momentum that is evident in the diffraction pattern. It is reasonable to make the hypothesis that all quantization is the result of—not the cause of—harmonic dynamic variables. Further confirmation may, in future, be found from multi-slice calculations of quasi-Bloch wave intensities as probe interacts with specimen. This becomes more feasible now that cs is known and understood and applied with geometric, band-gap potentials [18] .

More generally it follows that since “matter tells space how to curve” while “space tells matter how to move”, then, without harmony, quantization of the graviton is a profoundly problematic notion until a harmonius wave can be identified.

5. Discussion

It is not enough for mainstream (self-styled) quasicrystallographers to fail over a period of 40 years to describe the physics of geometric series diffraction, while at the same time to censor the correct solution by unscientific quasi-reasoning (e.g. [15] pp. 89-109).

The diffraction requires dual harmonies: one long range; the other short. That this happens proves that the dual harmony determines, and ranks higher than, the quantum that they produce. The importance of this result is that it shows that mathematical axiomatization of the quantum is not a complete representation of the physics; nor is a common fixation on small spaces and quantities. Large scale bridges resonate as atoms do and this is the unified basis of modern physics. The realism we share with Einstein [19] .

6. Conclusions

Our exact match between analytic and numeric calculations for the coherence factor justifies the following conclusions. Quantization is a mathematical device that, in physics, applies only to harmonic entities. If gravity is not harmonic around matter there is little reason, in physics, for the graviton to exist. Where material wavefunctions are harmonic—in the H atom, nuclear particles etc.—then obviously, by Newton’s law of gravitation and Einstein’s general relativity, gravity is quantized by the quantized masses.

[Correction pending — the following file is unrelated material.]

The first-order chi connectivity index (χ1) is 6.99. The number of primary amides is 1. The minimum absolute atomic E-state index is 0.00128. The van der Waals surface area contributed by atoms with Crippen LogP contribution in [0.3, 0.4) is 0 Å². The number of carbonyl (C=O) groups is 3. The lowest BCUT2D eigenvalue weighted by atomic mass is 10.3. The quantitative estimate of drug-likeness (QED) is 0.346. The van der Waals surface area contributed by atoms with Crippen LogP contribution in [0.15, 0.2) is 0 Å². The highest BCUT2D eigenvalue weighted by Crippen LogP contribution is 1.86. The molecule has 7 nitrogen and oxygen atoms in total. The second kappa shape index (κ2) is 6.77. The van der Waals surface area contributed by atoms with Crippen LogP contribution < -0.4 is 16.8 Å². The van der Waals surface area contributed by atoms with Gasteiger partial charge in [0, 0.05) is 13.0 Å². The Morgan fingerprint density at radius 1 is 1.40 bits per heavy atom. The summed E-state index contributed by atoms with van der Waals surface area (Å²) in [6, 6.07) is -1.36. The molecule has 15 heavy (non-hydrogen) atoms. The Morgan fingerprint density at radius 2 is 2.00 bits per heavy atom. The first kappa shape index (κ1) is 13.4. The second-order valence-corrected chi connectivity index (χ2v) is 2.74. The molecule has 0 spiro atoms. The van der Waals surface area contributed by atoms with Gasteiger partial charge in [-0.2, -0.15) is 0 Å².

We wonder why for so long, mainstream QC theory failed to explain geometric diffraction? Momentum quanta cause the sharp diffraction in dual short range and long range. After Planck discovered the quantum in the photoelectric effect, and before Schrödinger quantized the basis states of the hydrogen atom, Bragg demonstrated crystal diffraction wherein momentum changes, ordered by integral n, are quantized by harmonic interference between periodic crystal planes. This diffraction is due to harmonic interactions in space and time. Now we find that quasicrystals diffract, uniquely, with dual harmonies in both geometric and periodic series. The quantum is therefore second fiddle to harmony: as consequence to cause.

Appendix 1. Dispersion Dynamics

Differentiation of Equation (1) provides the equations for dispersion dynamics in simplified units, including:

ω k d ω d k = 1 (A.1)

where the normalized phase velocity of the wave vp/c = ω/k. The integrated beat velocity in Equation (2) is the normalized group velocity, vg/c = dω/dk, as follows: consider two tuning forks, off pitch with frequencies ω ± Δω/2. The frequencies with mean phase frequency ω; beat as waves that continuously construct and destruct. Their beat varies in time with frequency Δω. Likewise, the phase and beat wavevectors are k and Δk respectively, since generally k = 2π/λ, where λ is wavelength. The beat velocity is therefore Δω/Δk. Then summing Δω over all frequencies in Equation (2), reveals the group velocity since vpvg = c2 is constant in the theory of relativity. This relationship is the same for massless photons as for massive particles. In special relativity vg c and this is the velocity of reference frames; while, in vacuo, vp c. The wave is elastic and does not carry energy. Energy, like momentum, is described by the conserved envelope function.